Saturday, 25 April 2015

News Alert! 3 Great New Films About Caregiving!

This week, I've watched trailers for three terrific new films about caregiving.  I hope these are just the beginning of a new trend in movies and story-telling about giving and receiving care at home.

The first is a feature-length documentary airing on PBS in May (check your local listings), titled Caring For Mom and Dad.  Meryl Streep narrates.


CARE is a Ford and MacArthur supported feature documentary still in the editing suite but coming soon.  The filmmakers need $50,000 to complete the final edits to this important documentary and you can contribute to the Kickstarter campaign HERE, but hurry because the campaign ends on May 16th.

Care TRAILER from Deirdre Fishel on Vimeo.

Finally, let me tell you about a gorgeous short doc ( 40 min.) about family caregiving titled 'Minding Our Own'.

Minding Our Own - TRAILER from STUDIO IGY on Vimeo.

This morning, I interviewed the writer and director of Minding Our Own, Inaya Graciana Yusuf.  Inaya is a young American of Indonesian heritage.  Her maternal grandfather suffers from Alzheimer's disease and is cared for by his wife, Inaya's grandmother, with the direct supervision and help of her two uncles. A few years ago, Inaya's grandparents moved back to Indonesia and when her grandfather's needs increased.  More recently, her parents who live in Indonesia took on the responsibility of caring for them. Growing up in a multi-generational household or living in close proximity with family members in Indonesia is quite standard. Younger generations feel a moral imperative to care for their parents, siblings and close relatives because they are exposed to it constantly.

Q:  What are the key messages in your film?

Inaya:  I wanted to highlight the importance of families staying together when someone needs care.  It's important to show the impact of giving and receiving care on the whole family. In fact, I felt the urgency to indicate that even though caring is not for everyone, it has the potential to enhance relationships.  Giving and receiving care involves empathy and sympathy. I think in families, it pushes the boundaries of intimacy. This film unveils what it truly takes to care for another person.

Q:  What do you think are the differences in attitudes towards family caregiving between your Indonesian culture and that of our culture here in North America?

Inaya:  In my Indonesian culture, caregiving in the family is just a given.  We believe that because our parents raised us, we owe it to them to care for them in their old age. It is a cycle, and it is how one would perceive life.  Here in the States, I believe we have a culture of nursing homes.  Putting an older relative in residential care can sometimes be an 'easy out'.  Of course, this is generally speaking and without doubt because as we all understand, every family situation is unique and not everyone is cut out for caregiving. Not to mention, it all depends on the best possible options. However, I think we need to at least try look after those we love 'as much as we can' at home.  I do think that it is crucial that we need to know our limits as caregivers, too.  Being a caregiver is like being a project manager.  Caregivers need to delegate what responsibilities they can handle and which ones to pass on. Both parties need to learn not to be stubborn about negotiating care.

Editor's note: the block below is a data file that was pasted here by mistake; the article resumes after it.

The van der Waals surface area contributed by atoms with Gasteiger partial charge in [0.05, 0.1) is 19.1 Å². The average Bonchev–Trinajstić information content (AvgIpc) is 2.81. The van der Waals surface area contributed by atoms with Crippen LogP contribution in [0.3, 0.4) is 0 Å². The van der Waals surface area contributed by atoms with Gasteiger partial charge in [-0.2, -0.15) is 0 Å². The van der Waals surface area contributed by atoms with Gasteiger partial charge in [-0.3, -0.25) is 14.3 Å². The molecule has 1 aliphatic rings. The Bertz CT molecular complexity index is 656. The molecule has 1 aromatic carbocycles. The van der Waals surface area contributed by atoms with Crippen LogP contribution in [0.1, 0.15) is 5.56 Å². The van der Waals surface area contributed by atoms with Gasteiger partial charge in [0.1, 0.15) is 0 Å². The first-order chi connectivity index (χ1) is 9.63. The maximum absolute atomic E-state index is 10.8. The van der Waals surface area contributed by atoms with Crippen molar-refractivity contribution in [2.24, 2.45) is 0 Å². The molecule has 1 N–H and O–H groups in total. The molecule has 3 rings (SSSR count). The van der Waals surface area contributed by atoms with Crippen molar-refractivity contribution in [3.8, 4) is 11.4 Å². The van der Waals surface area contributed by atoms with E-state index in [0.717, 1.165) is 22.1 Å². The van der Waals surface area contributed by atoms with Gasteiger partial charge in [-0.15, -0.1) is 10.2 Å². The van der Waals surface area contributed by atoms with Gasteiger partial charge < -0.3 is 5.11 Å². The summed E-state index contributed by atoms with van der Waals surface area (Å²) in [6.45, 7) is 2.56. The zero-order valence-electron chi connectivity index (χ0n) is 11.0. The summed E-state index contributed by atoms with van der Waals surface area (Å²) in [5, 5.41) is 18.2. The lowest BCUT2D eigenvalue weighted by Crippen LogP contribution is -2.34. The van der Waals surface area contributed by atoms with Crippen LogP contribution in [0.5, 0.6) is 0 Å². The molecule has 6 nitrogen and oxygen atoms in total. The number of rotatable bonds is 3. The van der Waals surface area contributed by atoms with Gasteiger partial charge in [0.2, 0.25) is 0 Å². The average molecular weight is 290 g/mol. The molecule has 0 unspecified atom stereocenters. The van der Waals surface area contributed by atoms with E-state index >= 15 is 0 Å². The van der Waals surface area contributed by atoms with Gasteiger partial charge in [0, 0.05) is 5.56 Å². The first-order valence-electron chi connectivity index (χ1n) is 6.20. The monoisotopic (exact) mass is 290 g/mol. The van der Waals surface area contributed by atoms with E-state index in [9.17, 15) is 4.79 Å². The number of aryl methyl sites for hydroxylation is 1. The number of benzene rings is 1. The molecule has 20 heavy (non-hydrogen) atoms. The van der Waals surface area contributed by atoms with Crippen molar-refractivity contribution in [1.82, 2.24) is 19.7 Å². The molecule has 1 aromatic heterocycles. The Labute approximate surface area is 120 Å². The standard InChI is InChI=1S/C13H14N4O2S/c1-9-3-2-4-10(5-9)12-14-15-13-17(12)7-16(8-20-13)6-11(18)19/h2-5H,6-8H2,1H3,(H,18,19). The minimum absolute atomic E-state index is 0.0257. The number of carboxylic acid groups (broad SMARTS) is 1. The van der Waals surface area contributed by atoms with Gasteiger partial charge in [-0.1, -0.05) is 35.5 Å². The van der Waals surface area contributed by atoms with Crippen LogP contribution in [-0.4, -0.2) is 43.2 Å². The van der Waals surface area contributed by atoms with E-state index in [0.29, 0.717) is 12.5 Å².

Q:  What are the barriers you see to people wanting to give care to family members?

Inaya:  I think it's so easy to back away from emotions.  We distance ourselves from family members and generally speaking, our surroundings - some people live far away from their parents.  I was lucky to be brought up having close proximity with my paternal grandparents in Indonesia, but I also had the opportunity of spending my winters and summers with my maternal grandparents in New York. I was able to experience even the slightest changes and witness how people who love each other can be equally vulnerable... to have 'that moment' of care in a natural environment. At the end of the day, I think it is about breaking down that wall. Every single person has built some type of barrier to shield themselves from emotion. It boils down to human capacity.

Q:  Why did you title your film 'Minding Our Own'?  Are you judging those who do not or cannot 'Mind Their Own'?


Inaya:  No!  Not at all. I think the title itself is a multi-layered experience. I wanted to play with and explore the meaning of those words. 'Our own' could mean 'ourselves' and 'our time' as caregivers too.  That's why I emphasised knowing one's limits as a caregiver and then being able to ask for help and delegate.  As I said before, it is not for everyone. Thus, I wanted to celebrate caring for our own family members at home too and to underscore that care at home has very great value. Caregivers are our modern day superheroes.


Minding Our Own, will be premiering in NYC at The Art of Brooklyn Film Festival, May 15th, 2015 at 6:15pm at St. Francis College, Maroney Theater. For tickets please purchase at: https://www.universe.com/events/minding-our-own-tickets-brooklyn-FKJ7M.


The film will also be showing in Miami, during the Women's International Film and Arts Festival on June 2nd-7th, 2015, exact date and time TBA. To purchase advance tickets, please visit: http://www.eventbrite.com/e/wiff-2015-movie-passes-tickets-15658429785.
On June 2nd, 2015 come find Inaya Graciana Yusuf at Lynchburg, VA during the 2015 Conference on Aging.
Other exciting private, members-only screenings are lined up in partnership with Caregiving.com end of May and TheCaregiverSpace.org mid June. Exact dates will be announced.
Please keep up to date by liking the Facebook page (www.facebook.com/mindingourown), where more screenings and announcements will be released. Our Twitter is @mindingourown.
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